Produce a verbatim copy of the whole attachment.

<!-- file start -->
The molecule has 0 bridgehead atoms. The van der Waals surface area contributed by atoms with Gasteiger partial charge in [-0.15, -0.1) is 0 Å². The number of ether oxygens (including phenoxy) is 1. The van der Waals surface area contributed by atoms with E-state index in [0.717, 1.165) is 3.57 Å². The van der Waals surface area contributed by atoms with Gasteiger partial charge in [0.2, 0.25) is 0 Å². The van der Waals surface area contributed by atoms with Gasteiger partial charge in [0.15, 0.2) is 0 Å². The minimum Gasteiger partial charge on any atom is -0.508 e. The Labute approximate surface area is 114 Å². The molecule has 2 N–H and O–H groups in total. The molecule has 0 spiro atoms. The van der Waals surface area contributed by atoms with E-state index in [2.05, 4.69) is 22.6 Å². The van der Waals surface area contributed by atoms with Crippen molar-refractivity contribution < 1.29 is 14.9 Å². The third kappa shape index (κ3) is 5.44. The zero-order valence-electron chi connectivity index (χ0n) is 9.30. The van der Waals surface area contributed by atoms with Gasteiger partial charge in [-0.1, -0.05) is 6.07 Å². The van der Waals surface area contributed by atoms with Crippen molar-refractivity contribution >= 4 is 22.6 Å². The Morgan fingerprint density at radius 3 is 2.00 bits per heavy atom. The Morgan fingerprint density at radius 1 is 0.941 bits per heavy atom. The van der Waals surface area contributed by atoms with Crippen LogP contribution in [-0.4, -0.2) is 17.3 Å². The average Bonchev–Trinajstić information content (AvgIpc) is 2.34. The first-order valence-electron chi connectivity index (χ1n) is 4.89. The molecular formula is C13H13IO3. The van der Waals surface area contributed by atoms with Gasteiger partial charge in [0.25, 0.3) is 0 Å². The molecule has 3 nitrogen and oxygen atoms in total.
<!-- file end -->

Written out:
The molecule has 0 bridgehead atoms. The van der Waals surface area contributed by atoms with Gasteiger partial charge in [-0.15, -0.1) is 0 Å². The number of ether oxygens (including phenoxy) is 1. The van der Waals surface area contributed by atoms with E-state index in [0.717, 1.165) is 3.57 Å². The van der Waals surface area contributed by atoms with Gasteiger partial charge in [0.2, 0.25) is 0 Å². The van der Waals surface area contributed by atoms with Gasteiger partial charge in [0.15, 0.2) is 0 Å². The minimum Gasteiger partial charge on any atom is -0.508 e. The Labute approximate surface area is 114 Å². The molecule has 2 N–H and O–H groups in total. The molecule has 0 spiro atoms. The van der Waals surface area contributed by atoms with E-state index in [2.05, 4.69) is 22.6 Å². The van der Waals surface area contributed by atoms with Crippen molar-refractivity contribution < 1.29 is 14.9 Å². The third kappa shape index (κ3) is 5.44. The zero-order valence-electron chi connectivity index (χ0n) is 9.30. The van der Waals surface area contributed by atoms with Gasteiger partial charge in [-0.1, -0.05) is 6.07 Å². The van der Waals surface area contributed by atoms with Crippen molar-refractivity contribution >= 4 is 22.6 Å². The Morgan fingerprint density at radius 3 is 2.00 bits per heavy atom. The Morgan fingerprint density at radius 1 is 0.941 bits per heavy atom. The van der Waals surface area contributed by atoms with Crippen LogP contribution in [-0.4, -0.2) is 17.3 Å². The average Bonchev–Trinajstić information content (AvgIpc) is 2.34. The first-order valence-electron chi connectivity index (χ1n) is 4.89. The molecular formula is C13H13IO3. The van der Waals surface area contributed by atoms with Gasteiger partial charge in [0.25, 0.3) is 0 Å². The molecule has 3 nitrogen and oxygen atoms in total.